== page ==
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Thread: Drain for Nitrates?

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    Drain for Nitrates?

    I have an in ground gunnite/concrete 32000 gallon pool in Maryland. Could not keep chlorine in. Treated for phosphates and confirmed they were gone. Had nitrate level of 15ppm. Pool store said that was causing the problem and I would have to drain and replace about 5-6 inches of water. The pool water people said I would have to drain 1/2 of the pool. Then I found your site and followed the instructions for "slamming" your pool with liquid chlorine. I only had a basic test kit, but put in 6 jugs of 8% Clorox bleach then more after that to where it has read well above the 5-10 ppm top of the test kit and have kept it there sine Friday (4 days now) But now I can't get the level to go down. I rained about 6" and am getting some fresh water this morning so that will dilute it some. Total chlorine has been reading in the 5-10 ppm on the top of the test kit. The chlorination has been off since yesterday. What should I do now?

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    Re: To drain or not to drain for Nitrates

    A couple correction from my post this morning...pool is actually 28,000 gal. I've put in about 20 jugs of Clorox over the last 4 days (8.25 %, 121 oz). I ordered the test kit from your site today. Just measuring on my kit it is way above the top 10ppm range for FC. The CC looks like it's around the top range of 5-10ppm, leaning more towards the high end. But with the new 6" of water this morning and chlorinator turned off it's not going down at all. Did I add way too much chlorine? What do I do now? CYA according to pool store test was at 109 ppm (shows range should be 30 - 200 so seems normal). PH was 7.1 before adding chlorine. Everything else seemed in normal range. Nitrites at 15 ppm. Help!!

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    Richard320's Avatar
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    Re: Drain for Nitrates?

    Welcome!

    Sad to say, you can't really claim that you "followed the instructions for "slamming" your pool with liquid chlorine." One of the prerequisites is the proper test kit. But you're getting the hang of it - liquid bleach is the way to go.

    Second downer: If the CYA really is 109, the pool water people were right about draining half the water. With 109 CYA, shock level is 43. That would take 17 -yes, 17 - full jugs of 8.25% clorox just to get FC up there. By the time you get the last one emptied, the first one is probably used up! The six gallons you added were a nudge, not a SLAM.

    You won't really know what's going on or how much water to replace until you get accurate test results of your own. Take a few minutes to review the Extended Test Kit Directions, in case any of your readings are off the scale.
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    Re: Drain for Nitrates?

    If the CYA is truly as high as the pool store measures (and you should REALLY test with your own proper test kit to know for sure), then the problem with your pool was not phosphates or nitrates, but a high CYA level since that makes chlorine less effective. You will likely want to do a partial drain/refill to lower the CYA level IF it is indeed that high.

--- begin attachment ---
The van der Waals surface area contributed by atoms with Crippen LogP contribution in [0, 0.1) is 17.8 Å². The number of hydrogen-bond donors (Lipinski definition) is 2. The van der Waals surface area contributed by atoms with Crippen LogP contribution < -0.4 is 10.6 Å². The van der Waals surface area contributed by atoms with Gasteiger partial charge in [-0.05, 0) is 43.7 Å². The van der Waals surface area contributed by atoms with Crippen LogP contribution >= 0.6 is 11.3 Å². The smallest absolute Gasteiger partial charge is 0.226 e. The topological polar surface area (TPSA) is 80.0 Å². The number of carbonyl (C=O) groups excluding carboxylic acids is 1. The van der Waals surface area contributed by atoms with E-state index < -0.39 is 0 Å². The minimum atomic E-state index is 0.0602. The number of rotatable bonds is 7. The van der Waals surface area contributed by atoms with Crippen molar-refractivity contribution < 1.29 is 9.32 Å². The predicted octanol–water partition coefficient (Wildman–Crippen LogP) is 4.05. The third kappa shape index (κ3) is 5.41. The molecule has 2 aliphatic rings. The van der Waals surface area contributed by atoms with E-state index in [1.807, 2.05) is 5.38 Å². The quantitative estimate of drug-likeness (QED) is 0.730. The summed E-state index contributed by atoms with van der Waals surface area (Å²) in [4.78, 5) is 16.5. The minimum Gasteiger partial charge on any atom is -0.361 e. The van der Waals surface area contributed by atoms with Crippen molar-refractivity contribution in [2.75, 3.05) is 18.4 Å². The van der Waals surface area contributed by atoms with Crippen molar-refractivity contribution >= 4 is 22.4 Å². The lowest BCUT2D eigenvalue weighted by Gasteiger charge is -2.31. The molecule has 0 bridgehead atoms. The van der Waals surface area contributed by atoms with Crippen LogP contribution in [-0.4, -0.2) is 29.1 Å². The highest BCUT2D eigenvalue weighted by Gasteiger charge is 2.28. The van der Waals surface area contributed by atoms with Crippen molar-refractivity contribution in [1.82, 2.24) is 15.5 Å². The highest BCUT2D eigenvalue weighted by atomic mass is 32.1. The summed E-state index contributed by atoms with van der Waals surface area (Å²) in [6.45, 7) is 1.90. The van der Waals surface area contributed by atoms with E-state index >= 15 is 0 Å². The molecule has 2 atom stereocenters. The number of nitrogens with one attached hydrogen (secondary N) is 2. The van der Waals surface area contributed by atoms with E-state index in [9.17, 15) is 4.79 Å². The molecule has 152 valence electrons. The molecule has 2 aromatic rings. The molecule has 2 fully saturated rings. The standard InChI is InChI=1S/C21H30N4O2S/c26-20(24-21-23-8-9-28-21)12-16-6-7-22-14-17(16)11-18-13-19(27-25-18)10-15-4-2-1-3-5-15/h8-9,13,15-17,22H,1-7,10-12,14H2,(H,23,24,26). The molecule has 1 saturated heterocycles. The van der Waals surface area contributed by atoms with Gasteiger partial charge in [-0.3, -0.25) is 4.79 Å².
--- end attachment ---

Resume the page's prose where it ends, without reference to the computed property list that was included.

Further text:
As for CC in your kit, your kit likely doesn't measure that. If it's a DPD kit measuring shades of pink/red, then it measures FC and TC (total chlorine), NOT CC (combined chlorine). You'd have to calculate CC by subtracting FC from TC.
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    Re: Drain for Nitrates?

    thanks so much! the test kit should come today or tomorrow. can I get an accurate CYA test while the chlorine is still so high? (the kit I have measures in yellow, and I'm above the comparatives on the test into an orange color. It has gone from deep rust to orange so I think it is going down.) When I use the quick strip test it shows my CYA as low to ideal...I think the pool store test may be wrong but we'll soon see.

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    Re: Drain for Nitrates?

    The black dot CYA test shouldn't be affected by the FC level. But the test strip CYA test can be affected by the FC level.
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    Re: Drain for Nitrates?

    and the TFTest kit contains that CYA test, right?

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    Re: Drain for Nitrates?

    Yes.
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    Re: Drain for Nitrates?

    Thanks to this site, I am learning so much about pool chemistry (and what pool chemical stores want to sell)... Thanks for sharing all of your knowledge to help bring me up to speed. It's obvious how important knowing your CYA level is to maintaining the pool. I received the TFTest kit last night. Was tracking the shipping all day and couldn't wait to get home and start testing, so I could start getting some answers. Question about the test: If I am unsure of my reading, can I pour the solution back into the bottle and try again? Does the tube with the black dot need to be rinsed out and dried? How many times can I redo it (maybe asking someone else to try as well just to verify...) Thanks again for all the help!!!

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    Re: Drain for Nitrates?

    Quote Originally Posted by Dlambert301 View Post
    Thanks to this site, I am learning so much about pool chemistry (and what pool chemical stores want to sell)... Thanks for sharing all of your knowledge to help bring me up to speed. It's obvious how important knowing your CYA level is to maintaining the pool. I received the TFTest kit last night. Was tracking the shipping all day and couldn't wait to get home and start testing, so I could start getting some answers. Question about the test: If I am unsure of my reading, can I pour the solution back into the bottle and try again? Does the tube with the black dot need to be rinsed out and dried? How many times can I redo it (maybe asking someone else to try as well just to verify...) Thanks again for all the help!!!